Split Personality: Assessing the Potential for Organizational Identity in Reinforcing U.S. Military Jointness
NATIONAL DEFENSE UNIV NORFOLK VA JOINT ADVANCED WARFIGHTING SCHOOL
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America s experience in the Second World War was to fundamentally transform how it would understand, prepare for, and prosecute war in the future, stemming from a remarkable conjoining of intellectualism, innovation, scale of production, and commitment of manpower not witnessed in any earlier conflict. The integrated joint nature of major combat operations figured prominently in this transformation, and the National Defense Act of 1947 sought to institutionalize such jointness through legislation as a permanent characteristic of the American military establishment. The Goldwater-Nichols Defense Reform Act of 1986 was in large measure a response of continued inter-service organizational inefficiencies which culminated in a series of fatal and embarrassing military fiascos. Many saw Goldwater-Nichols as the logical and necessary next step in a transformative process begun in 1947 others see willful resistance to joint reform on the part of the military services, undermining both the spirit and the letter of the law. This thesis seeks to uncover insights about the nature of the services and joint force through the application of organizational identity theory. Identity theory offers the potential not only for understanding, but for shaping the identity relationship between the services and joint force so that improved joint organizational efficiency will result in greater joint force effectiveness.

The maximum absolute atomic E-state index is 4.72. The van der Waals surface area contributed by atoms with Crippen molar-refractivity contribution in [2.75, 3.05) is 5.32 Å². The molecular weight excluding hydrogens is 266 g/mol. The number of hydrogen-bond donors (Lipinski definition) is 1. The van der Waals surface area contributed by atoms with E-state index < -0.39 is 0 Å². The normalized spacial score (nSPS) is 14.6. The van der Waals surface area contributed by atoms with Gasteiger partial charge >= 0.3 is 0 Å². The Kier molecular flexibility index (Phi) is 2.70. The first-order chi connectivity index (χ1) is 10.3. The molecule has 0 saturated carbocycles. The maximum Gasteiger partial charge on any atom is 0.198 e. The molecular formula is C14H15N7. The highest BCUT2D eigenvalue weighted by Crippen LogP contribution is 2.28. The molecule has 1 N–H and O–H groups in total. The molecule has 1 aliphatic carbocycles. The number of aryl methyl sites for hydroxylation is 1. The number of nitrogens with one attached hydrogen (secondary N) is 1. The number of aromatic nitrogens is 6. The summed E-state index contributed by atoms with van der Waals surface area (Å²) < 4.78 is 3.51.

- Military Operations, Strategy and Tactics